#FitTribe Coaching is starting on Monday, November 7th, and for the month of November we are diving into Moderation content because the holidays are right around the corner. Some people think of the holidays as a time when weight gain is inevitable, but we are going to be discussing ways to maintain instead of gain during the holiday season. Anyways, this got me thinking about all the bad information available about dieting.
Everywhere I look I’ve been seeing 10 day diet challenges that promise amazing results in just 10 days but most require you to cut out everything from your diet but the kitchen sink.
I had an interesting conversation with a coworker this week at work about this very topic. She hit me up on IM to discuss this new diet she was going to try because of course, she needs to lose 10 pound quick. I looked it up, and here is what I found. On this “diet”, you aren’t allowed to eat anything processed, no sugars, no artificial sweeteners, no flour, no grains (rice, quinoa, etc.), no bread, no pasta, no sweets, no starches (including sweet potatoes, squash, or beets), no beans or legumes, no dairy, no caffeine, and of course, no alcohol.
Hmm…so I guess you can eat meat and egg whites? Oh and maybe some broccoli.
She wanted to get my opinion on it. I kept it real with her. I think this diet sucks.
I think all “quick fix” diets suck.
If I’m completely honest, I think my friend could white knuckle it through the 10 days without cheating. She could probably make it. But happens after the 10 days is over? What happens more often than not is that people go on a binge and eat all the things they have been restricting themselves from for the last 10 days. Any weight that is lost is usually gained back within a couple of weeks because when you restrict your diet severely, you typically want those things more. Dietary restrictions typically create feelings of deprivation which commonly lead to bigger cravings, periods of bingeing or overeating, food obsession, and weight gain. Essentially, extreme dietary restrictions are counterproductive.
I was having dinner with my sister a few days ago, and she told me about a mutual friend of ours who recently lost a lot of weight. This individual recently told my sister that she went to a weight loss clinic to get some pills because she can’t seem to lose more weight (side note: one of the possible side effects of said pills is heart failure…yikes!). The back story is that she is exhibiting classic binge behaviors. She will go days where she eats nothing but watermelon (for the entire day) and then go through periods where she binges on 5 doughnuts at one sitting. This can easily occur when you severely restrict your diet, and you can quickly fall into the trap of yo-yo dieting which destroys your metabolism.
I’m SO tired of the diet industry preying on the emotions of women and selling them bullshit “quick fix” diets and pills.
I simply do not believe in this stuff. It’s BS.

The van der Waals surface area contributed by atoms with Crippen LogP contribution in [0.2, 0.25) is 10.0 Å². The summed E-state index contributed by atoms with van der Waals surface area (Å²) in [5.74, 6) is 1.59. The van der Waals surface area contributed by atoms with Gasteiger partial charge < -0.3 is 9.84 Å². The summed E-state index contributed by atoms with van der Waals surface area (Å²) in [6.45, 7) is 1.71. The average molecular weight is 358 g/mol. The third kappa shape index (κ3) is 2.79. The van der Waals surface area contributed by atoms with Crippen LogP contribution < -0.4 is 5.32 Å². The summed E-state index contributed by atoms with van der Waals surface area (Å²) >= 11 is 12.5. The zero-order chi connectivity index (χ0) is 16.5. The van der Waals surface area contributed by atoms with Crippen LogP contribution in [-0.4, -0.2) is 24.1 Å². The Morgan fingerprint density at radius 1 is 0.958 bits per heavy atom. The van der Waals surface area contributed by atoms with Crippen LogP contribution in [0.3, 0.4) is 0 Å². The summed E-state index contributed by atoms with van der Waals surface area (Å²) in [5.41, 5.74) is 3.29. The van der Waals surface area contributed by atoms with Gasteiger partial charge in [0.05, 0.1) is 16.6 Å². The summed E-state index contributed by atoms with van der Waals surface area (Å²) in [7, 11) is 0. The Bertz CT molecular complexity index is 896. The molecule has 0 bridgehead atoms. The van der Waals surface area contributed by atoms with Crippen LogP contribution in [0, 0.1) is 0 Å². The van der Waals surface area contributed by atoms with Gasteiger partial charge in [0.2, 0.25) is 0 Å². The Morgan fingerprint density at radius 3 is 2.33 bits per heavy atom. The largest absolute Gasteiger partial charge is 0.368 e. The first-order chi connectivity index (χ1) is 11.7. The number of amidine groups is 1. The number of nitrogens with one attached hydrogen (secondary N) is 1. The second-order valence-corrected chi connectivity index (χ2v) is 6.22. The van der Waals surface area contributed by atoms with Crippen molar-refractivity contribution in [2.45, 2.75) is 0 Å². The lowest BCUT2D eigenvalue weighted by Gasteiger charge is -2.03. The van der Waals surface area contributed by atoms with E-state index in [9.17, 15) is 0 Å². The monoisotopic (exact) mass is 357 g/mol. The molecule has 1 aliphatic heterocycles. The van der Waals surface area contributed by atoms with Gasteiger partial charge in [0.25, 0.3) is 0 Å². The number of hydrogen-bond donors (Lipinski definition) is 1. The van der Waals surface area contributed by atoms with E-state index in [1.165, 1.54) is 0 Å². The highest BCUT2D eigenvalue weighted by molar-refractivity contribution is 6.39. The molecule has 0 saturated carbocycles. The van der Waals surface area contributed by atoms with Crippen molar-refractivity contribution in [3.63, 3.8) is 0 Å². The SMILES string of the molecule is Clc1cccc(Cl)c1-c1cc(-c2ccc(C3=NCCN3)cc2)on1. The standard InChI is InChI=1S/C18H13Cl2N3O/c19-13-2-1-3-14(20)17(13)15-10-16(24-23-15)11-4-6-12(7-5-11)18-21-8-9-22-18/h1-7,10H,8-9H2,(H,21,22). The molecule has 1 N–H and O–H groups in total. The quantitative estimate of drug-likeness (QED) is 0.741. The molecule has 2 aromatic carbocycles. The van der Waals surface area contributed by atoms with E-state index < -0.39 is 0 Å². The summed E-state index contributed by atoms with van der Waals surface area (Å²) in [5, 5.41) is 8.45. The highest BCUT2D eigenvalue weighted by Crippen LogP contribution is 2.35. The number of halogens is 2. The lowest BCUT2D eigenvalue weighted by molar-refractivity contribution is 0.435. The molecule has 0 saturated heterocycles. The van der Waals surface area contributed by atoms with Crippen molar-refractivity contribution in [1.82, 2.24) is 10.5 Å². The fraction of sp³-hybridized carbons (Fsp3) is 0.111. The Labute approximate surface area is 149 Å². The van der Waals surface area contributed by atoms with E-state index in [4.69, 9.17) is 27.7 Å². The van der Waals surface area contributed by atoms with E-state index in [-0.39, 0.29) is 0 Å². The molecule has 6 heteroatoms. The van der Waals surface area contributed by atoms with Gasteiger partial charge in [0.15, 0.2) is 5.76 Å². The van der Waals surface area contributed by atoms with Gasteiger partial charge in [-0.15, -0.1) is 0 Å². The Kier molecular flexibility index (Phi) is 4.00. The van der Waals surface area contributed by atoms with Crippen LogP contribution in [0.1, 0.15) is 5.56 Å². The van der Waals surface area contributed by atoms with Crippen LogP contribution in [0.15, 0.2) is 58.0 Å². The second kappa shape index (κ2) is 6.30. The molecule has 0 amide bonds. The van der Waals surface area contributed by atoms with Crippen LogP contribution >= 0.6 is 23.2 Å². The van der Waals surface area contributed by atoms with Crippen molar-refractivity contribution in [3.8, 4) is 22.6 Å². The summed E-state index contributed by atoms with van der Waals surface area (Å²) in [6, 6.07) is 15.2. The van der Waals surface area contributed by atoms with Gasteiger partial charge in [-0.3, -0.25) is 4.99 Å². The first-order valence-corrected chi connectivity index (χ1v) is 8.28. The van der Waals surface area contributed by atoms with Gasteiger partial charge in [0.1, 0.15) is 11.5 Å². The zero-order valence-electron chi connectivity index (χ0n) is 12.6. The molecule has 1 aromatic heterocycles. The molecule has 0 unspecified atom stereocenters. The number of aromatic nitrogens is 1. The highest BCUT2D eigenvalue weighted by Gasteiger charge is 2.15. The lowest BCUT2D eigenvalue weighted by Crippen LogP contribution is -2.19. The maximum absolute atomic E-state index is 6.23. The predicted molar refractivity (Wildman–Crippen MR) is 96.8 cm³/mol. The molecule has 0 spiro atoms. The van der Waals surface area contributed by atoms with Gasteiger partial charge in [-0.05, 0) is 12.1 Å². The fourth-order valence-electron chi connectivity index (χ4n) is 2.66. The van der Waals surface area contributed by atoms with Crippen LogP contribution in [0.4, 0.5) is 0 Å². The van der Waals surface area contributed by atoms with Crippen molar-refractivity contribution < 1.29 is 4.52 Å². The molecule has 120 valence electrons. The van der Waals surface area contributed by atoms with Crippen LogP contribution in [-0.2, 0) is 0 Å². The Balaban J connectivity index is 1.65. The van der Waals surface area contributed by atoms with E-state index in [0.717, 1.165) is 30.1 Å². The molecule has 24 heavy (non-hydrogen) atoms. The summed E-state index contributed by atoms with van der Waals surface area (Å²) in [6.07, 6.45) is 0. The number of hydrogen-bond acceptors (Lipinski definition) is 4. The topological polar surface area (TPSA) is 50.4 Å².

When it comes to nutrition, my approach is much different. I believe in moderation, sampling, and satisfaction factor.
What does that all mean?
In short, there are no “off limit” foods for me. There is nothing that I restrict from my diet (those that know me know I have a deep love for gourmet doughnuts). I prioritize lean proteins and veggies for sure. But I also eat lots of carbs and healthy fats, and when I want a glass of wine or a piece of chocolate, I have it. The fact that I know I can eat whatever foods I want creates a healthy relationship with food. I never feel the need to binge on a whole bag of chips or an entire pint of ice cream. I can sample those things if I feel like it and move on.
But what if you want to lose weight? How can you do that without falling in the yo-yo dieting and restriction trap?
Here are 4 tools you can implement to help you move in the direction of your goals without making yourself miserable or worse, damaging your mental and physical health.
1. Remember that slow and steady wins the race.
I know that everyone wants to lose weight right now. But honestly, when it comes to fat loss, you have to lose the “right now” mentality. If you want to create sustainable fat loss, slow and steady always wins the race. When you make healthy and moderate changes in your nutrition coupled with proper training, you can expect to lose any where from .5 pounds to 1.5 pounds a week. Initially, you may think that sounds super slow but if you lost an average of pound a week, think where you would be in a year. Additionally, your fat loss will be simple and sustainable. You won’t be white knuckling it through a torturous process only to gain it all back.
From the example above, if my friend can successfully white knuckle it and get through the 10 day diet fix only to gain it all back what good did that do? Consistency over time wins every single time. I would rather someone be consistent with small changes, create healthy habits, lose weight at a healthy rate and successfully maintain weight loss (even if it’s slow progress) then to do a “quick fix” only to gain it all back.